United Asean front will keep Chinese away

There’s hoping the President’s talking points in his nearing visit to Singapore and Indonesia would confront a tense spot—West Philippine Sea—one that would rather keep its Asean allies closer.

Congenial especially to the  framework of mutual support for resource extraction and freedom of navigation, and to the view that any military violation of territorial integrity is a threat to the security of all regional citizens.

“In this age of rising tensions among the world’s top powers, common understanding among middle powers like us, the Indonesians, and the Singaporeans would be reassuring,” lawmaker Joey Salceda said.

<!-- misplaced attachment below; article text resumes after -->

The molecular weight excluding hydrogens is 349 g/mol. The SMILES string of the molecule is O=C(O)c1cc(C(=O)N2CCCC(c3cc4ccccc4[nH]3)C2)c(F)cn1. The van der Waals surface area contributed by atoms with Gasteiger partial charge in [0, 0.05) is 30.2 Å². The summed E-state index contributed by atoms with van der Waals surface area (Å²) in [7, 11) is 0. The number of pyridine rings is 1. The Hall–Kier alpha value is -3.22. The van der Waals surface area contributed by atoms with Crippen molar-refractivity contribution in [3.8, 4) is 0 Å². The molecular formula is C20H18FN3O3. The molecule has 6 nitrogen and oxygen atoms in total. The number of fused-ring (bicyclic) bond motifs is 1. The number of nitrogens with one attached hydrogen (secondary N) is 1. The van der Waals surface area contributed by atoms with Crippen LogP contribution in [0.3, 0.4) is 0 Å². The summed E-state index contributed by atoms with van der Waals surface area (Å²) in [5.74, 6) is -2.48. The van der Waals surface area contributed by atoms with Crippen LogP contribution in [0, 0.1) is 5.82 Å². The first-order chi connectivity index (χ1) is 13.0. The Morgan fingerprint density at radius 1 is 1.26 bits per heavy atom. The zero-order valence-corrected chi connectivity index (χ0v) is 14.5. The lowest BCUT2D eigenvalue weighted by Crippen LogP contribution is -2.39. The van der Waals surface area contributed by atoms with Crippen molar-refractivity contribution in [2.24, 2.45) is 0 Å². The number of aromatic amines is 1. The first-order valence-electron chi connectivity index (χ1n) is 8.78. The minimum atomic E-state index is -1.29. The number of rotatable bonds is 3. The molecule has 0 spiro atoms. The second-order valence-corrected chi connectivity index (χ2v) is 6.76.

A solid Asean upholding a shared interest in these waters will keep dramatic aggression in the contested waters at bay, according to Salceda.

“This is a geopolitical context that is very prone to miscalculation. The US is trying to regain its status as the world’s preeminent power. China and Russia, and other emerging powers are seeking to challenge that.”

Salceda argued reiterating that Asean will mind its own business, including Asean waters in the South China Sea, “sends a signal that we are not interested in the games of Great Powers, but that we will help each other keep these seas open.”


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